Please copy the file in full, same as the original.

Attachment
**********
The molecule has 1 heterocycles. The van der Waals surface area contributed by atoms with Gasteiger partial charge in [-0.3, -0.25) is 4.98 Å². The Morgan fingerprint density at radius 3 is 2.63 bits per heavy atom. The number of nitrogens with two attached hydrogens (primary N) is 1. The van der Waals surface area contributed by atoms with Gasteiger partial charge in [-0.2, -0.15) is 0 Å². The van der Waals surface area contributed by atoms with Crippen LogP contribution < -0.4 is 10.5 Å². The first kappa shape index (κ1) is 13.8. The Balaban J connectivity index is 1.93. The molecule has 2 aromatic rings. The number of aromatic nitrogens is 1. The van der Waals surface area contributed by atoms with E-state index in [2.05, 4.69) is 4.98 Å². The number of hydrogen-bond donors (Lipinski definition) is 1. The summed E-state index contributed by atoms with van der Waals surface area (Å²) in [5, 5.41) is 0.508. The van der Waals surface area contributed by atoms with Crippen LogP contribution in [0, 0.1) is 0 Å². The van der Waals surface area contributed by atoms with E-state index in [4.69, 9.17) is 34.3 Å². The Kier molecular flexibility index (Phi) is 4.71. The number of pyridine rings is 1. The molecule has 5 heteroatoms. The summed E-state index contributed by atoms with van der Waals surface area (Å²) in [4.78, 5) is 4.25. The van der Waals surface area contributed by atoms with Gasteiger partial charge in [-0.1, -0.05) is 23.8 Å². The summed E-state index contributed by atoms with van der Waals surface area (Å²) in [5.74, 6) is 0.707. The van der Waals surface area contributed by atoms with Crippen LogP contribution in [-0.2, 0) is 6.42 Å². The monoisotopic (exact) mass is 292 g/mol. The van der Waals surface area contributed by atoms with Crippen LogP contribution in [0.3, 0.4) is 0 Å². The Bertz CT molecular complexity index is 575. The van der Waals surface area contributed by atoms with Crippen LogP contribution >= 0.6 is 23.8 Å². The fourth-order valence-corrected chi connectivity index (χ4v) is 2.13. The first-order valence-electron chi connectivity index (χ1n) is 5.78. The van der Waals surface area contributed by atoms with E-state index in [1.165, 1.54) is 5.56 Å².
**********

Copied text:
The molecule has 1 heterocycles. The van der Waals surface area contributed by atoms with Gasteiger partial charge in [-0.3, -0.25) is 4.98 Å². The Morgan fingerprint density at radius 3 is 2.63 bits per heavy atom. The number of nitrogens with two attached hydrogens (primary N) is 1. The van der Waals surface area contributed by atoms with Gasteiger partial charge in [-0.2, -0.15) is 0 Å². The van der Waals surface area contributed by atoms with Crippen LogP contribution < -0.4 is 10.5 Å². The first kappa shape index (κ1) is 13.8. The Balaban J connectivity index is 1.93. The molecule has 2 aromatic rings. The number of aromatic nitrogens is 1. The van der Waals surface area contributed by atoms with E-state index in [2.05, 4.69) is 4.98 Å². The number of hydrogen-bond donors (Lipinski definition) is 1. The summed E-state index contributed by atoms with van der Waals surface area (Å²) in [5, 5.41) is 0.508. The van der Waals surface area contributed by atoms with Crippen LogP contribution in [0, 0.1) is 0 Å². The van der Waals surface area contributed by atoms with E-state index in [4.69, 9.17) is 34.3 Å². The Kier molecular flexibility index (Phi) is 4.71. The number of pyridine rings is 1. The molecule has 5 heteroatoms. The summed E-state index contributed by atoms with van der Waals surface area (Å²) in [4.78, 5) is 4.25. The van der Waals surface area contributed by atoms with Gasteiger partial charge in [-0.1, -0.05) is 23.8 Å². The summed E-state index contributed by atoms with van der Waals surface area (Å²) in [5.74, 6) is 0.707. The van der Waals surface area contributed by atoms with Crippen LogP contribution in [-0.2, 0) is 6.42 Å². The monoisotopic (exact) mass is 292 g/mol. The van der Waals surface area contributed by atoms with Crippen LogP contribution in [0.3, 0.4) is 0 Å². The Bertz CT molecular complexity index is 575. The van der Waals surface area contributed by atoms with Crippen LogP contribution >= 0.6 is 23.8 Å². The fourth-order valence-corrected chi connectivity index (χ4v) is 2.13. The first-order valence-electron chi connectivity index (χ1n) is 5.78. The van der Waals surface area contributed by atoms with E-state index in [1.165, 1.54) is 5.56 Å².